Frank Moorhouse: Grand Days, Picador, 1993.
It seems I am a sucker for long books written by Australian authors – or, rather, that the 512 pages of The Man Who Loved Children did not put me off attacking the 674 pages of Grand Days. And I’ll state up front that I enjoyed this novel far more than its predecessor. It is, quite appropriately, the winner of the Miles Franklin Award, and in some respect its main protagonist reminds me of Sybylla in My Brilliant Career.
For some reason, international organisations don’t seem to be represented very much in fiction, other than very much in the background. Perhaps it is too sensitive a topic? Anyway, I find them endlessly fascinating (both the organisations and the novels about them), so when I heard from my expert in all matters ANZ, Lisa Hill, that there was a novel about the League of Nations, I simply had to acquire it – and read it very soon thereafter.
I did not know that this is the first volume in a trilogy featuring Edith Campbell Berry, a young Australian woman joining the League Secretariat. The first volume covers roughly the period 1926-1930 and is a novel of optimism, youthful enthusiasm and hope (but also growing up and facing reality). The second charts the decline of the League of Nations, disillusionment and the world sinking irrevocably into war. The third is set in Australia, as Edith returns after the war to her home country, to the new capital Canberra.
But it’s not just the subject matter to which I am partial, which made it a far more pleasant reading experience than Christina Stead, nor the fact that it sent me down all sorts of research rabbit holes and made me nostalgic for my life in Geneva. It is also the way Edith grows and develops, at times infuriating or pitiful, at times smart and admirable, but above all, always intensely self-analytical and unpredictable – and shaped by the social and political events of the time.The Edith in this first volume is still quite naive and idealistic, very self-confident and bolshy in some respects (very much a ‘New Woman’) but endearingly or even annoyingly silly in others. Just like people in general then (particularly young ones)!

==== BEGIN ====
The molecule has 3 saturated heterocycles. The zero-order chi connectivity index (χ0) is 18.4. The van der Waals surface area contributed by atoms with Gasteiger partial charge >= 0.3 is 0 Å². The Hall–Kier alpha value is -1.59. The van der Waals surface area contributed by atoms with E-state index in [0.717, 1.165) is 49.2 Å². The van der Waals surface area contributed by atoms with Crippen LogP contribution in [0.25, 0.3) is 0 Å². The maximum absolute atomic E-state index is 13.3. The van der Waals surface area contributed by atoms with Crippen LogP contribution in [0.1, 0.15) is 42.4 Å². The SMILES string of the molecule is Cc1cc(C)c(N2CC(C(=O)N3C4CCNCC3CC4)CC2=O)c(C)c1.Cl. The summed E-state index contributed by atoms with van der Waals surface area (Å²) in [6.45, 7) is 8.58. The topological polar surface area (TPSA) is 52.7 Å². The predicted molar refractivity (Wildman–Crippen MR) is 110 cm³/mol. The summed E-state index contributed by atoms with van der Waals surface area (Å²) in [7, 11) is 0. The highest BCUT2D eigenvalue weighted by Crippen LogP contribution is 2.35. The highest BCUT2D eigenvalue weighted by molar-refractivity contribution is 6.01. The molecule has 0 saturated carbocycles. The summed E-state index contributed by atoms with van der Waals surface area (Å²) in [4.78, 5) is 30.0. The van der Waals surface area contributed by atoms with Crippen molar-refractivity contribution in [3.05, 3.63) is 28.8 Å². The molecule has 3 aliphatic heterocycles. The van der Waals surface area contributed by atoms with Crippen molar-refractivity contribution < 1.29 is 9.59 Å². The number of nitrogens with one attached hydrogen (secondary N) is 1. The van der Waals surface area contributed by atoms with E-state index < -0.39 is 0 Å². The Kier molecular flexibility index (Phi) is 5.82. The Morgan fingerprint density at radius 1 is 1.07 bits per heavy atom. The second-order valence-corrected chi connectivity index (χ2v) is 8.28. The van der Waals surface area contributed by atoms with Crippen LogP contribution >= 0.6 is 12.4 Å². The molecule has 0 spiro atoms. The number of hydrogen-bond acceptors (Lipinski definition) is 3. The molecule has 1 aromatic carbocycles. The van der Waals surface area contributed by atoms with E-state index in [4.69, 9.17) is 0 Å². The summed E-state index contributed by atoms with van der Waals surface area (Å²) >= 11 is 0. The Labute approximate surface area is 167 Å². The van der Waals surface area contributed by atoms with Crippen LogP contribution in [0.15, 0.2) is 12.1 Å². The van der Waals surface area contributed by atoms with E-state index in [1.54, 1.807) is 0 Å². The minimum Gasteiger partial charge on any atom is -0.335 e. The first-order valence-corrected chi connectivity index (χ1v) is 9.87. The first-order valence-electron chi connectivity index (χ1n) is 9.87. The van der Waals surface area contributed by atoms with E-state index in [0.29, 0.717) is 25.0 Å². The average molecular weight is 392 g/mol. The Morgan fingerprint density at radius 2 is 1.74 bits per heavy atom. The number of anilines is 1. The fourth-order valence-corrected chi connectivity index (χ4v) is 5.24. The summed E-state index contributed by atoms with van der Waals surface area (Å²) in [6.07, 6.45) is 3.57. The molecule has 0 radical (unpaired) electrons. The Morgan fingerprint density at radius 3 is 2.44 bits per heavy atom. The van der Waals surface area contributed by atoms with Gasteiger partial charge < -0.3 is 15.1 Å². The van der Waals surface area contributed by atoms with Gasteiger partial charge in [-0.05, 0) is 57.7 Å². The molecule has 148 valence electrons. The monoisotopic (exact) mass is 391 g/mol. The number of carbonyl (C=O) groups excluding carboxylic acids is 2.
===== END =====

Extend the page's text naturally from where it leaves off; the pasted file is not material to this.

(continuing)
It is also the most accurate and funny description of the way organisations operate:
Back in Australia, she’d liked astonishing people by saying that she revelled in a good committee meeting. She thought of committes as parlour games where each person’s contribution was their throw of the dice from which followed certain moves around the board… Of course, there should be a place in administration for dashing individualism and for grand leadership, but in her experience it was never a bad thing for lofty plans to be brushed down and combed by the committee.
The book is meticulously researched (Moorhouse lived for several years in France and Geneva while writing it) and full of juicy anecdotes, as well as historical figures perceived with some criticism or irony by the fictional figures, but the author really excels in showing the distancing from one’s one country that most expats, especially those working for international organisations, start to feel (although, to be fair, some of them double down and live in little ‘home country’ enclaves):